However confident the Fed is of recovery, there is growing evidence of a slide into outright deflation
Hurricane Harvey was such a distraction last week that Donald Trump forgot to tweet about his country’s return to 3% GDP growth. When the news came that US second-quarter GDP, when extrapolated over a year, showed the country growing at the fastest rate in the G7, he was busy flying down to Texas to support the relief effort.
Trump and his Treasury secretary Steve Mnuchin have promised to deliver 3%-plus growth and here was the first indication that the president’s arrival in the White House had made a difference. In a way, it is just as well he missed the opportunity to brag. The headline figures may look good, but a peek under the bonnet of the US economy makes for disturbing reading. In a report last week a senior City analyst, Albert Edwards, showed that the Trump effect is quite the opposite and much of the life has been sucked out of the American economic juggernaut in the last six months.
Edwards’s chosen measure of the economy’s lifeless state is inflation, which has tumbled since the beginning of the year. Not so much the headline inflation figure, but the measure of core inflation that strips out oil prices and other volatile elements.
Core inflation is considered a key indicator of an economy’s health. To the ranks of central bankers it reveals how much domestic pressure there is on prices from long-lasting factors such as wages, and not external shocks to prices that can disappear as fast as they emerge. Edwards argues that the slump in inflation knocks out the Federal Reserve’s arguments for a rate rise beyond the current 1% to 1.25% range currently in place.
This is an important consideration, when most of the world’s governments and central bankers have braced themselves for another round of interest rate rises from the Fed that could see a flight of cash from their banks to New York.
Without a rate rise, weaker nations can relax, safe in the knowledge that the flows of international capital will still come in their direction. Until recently Fed boss Janet Yellen was sticking to her view that there would be at least one more rate rise this year and another couple in 2018. Then she wobbled, as she admitted to Congress that the Fed had missed its 2% inflation target for the last five years and that core inflation stood at 1.4%.
Edwards says his preferred measure of core inflation shows it standing at 1.2% and on a downward trajectory. “If I were a Fed governor,” he said, “I would be pretty shocked/concerned/bemused at inflation developments this year. However confident the Fed is of a self-sustaining-recovery, there is growing evidence of a slide into outright deflation even ahead of the next recession which will likely unambiguously take us deep into deflationary territory.”
Edwards is one of many who believe the business cycle in the US, as elsewhere, is running out of steam and will soon go into recession. Japan is only growing, just like the eurozone, with huge amounts of central bank money injected each month. Britain has its outlook clouded by Brexit, but nevertheless, even the modest growth of the last six months would probably be zero or worse without the ultra-low interest rates on offer from the Bank of England.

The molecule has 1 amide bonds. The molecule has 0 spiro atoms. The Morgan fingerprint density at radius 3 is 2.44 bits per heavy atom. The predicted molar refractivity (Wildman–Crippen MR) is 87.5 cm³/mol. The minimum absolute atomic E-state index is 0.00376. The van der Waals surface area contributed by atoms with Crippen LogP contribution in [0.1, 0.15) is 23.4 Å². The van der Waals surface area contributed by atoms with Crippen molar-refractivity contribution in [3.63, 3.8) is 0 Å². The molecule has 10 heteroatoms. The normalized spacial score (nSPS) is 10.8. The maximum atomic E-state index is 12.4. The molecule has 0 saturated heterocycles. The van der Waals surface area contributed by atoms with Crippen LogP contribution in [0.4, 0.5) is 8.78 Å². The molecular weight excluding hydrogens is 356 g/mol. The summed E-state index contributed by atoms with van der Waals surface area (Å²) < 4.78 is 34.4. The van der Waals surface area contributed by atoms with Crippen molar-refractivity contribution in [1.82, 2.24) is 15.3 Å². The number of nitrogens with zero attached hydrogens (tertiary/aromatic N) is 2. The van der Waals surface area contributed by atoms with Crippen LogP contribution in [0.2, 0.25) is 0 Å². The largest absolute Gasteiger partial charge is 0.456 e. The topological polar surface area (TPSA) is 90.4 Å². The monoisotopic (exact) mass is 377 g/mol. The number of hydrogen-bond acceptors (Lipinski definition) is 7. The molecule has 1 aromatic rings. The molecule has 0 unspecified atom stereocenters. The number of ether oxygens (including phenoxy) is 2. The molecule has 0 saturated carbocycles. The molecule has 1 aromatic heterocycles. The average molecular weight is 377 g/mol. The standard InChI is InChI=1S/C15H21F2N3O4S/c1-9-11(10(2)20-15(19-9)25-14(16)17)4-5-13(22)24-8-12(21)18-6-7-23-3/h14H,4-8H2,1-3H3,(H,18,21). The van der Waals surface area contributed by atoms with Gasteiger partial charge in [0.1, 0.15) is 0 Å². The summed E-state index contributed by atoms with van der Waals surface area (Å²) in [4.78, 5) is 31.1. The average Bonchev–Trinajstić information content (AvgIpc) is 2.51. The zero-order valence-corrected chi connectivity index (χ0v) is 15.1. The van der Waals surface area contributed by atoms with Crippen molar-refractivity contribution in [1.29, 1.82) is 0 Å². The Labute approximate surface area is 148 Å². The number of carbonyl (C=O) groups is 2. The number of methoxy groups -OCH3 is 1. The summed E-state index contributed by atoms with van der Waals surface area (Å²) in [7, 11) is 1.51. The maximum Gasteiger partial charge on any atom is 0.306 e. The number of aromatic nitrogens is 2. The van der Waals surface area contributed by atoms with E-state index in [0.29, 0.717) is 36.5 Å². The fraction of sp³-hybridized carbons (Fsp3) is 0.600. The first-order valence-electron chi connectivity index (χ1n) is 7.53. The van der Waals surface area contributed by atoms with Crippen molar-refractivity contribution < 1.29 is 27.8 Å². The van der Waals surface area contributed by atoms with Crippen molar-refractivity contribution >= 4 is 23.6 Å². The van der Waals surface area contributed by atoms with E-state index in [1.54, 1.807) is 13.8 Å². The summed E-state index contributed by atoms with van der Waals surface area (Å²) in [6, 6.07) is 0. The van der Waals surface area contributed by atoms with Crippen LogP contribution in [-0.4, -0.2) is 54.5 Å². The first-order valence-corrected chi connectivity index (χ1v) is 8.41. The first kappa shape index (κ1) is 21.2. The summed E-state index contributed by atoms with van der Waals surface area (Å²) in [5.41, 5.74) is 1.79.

Like many in the City, Edwards believes that the only option is to let the next US recession take its course without heavy Fed intervention, because to continue with ultra-low interest rates and quantitative easing is to store more trouble and invite an even bigger crash.
But as usual the debate in the City excludes the potential that governments have to support the economy with much-needed day-to-day spending and investment. Trump says that is exactly what he has in mind, but his reckless budget proposals look like being a rerun of the George W Bush tax cuts 15 years ago that favoured the rich and wrecked Bill Clinton’s efforts to balance the books.
To step in and allow the Fed to wind down its stimulus efforts, the US Treasury needs to raise more in tax. But not just any tax. One that targets those who are currently hoarding their winnings from the postwar boom. That puts baby boomers firmly in the frame along with their gains from property and pensions.
It is a global phenomena that this group have steadfastly refused to pay the tax needed to keep their governments and economies afloat. The Japanese government regularly runs 10% budget deficits and now has a debt-to-GDP level approaching 250% after the middle class switched to loaning its government funds rather than gifting a higher proportion of its income through tax.
The Germans hoard cash, which they then expect the rest of the world to borrow and pay interest on to keep them in a bountiful retirement. Britain and the US are among the countries where richer baby boomers vote to offload the problem to younger, lower-income groups, who must now borrow excessively just to make ends meet. Like it or not, low interest rates will be around for a decade or more unless older voters sanction their governments filling the void with taxpayer cash.
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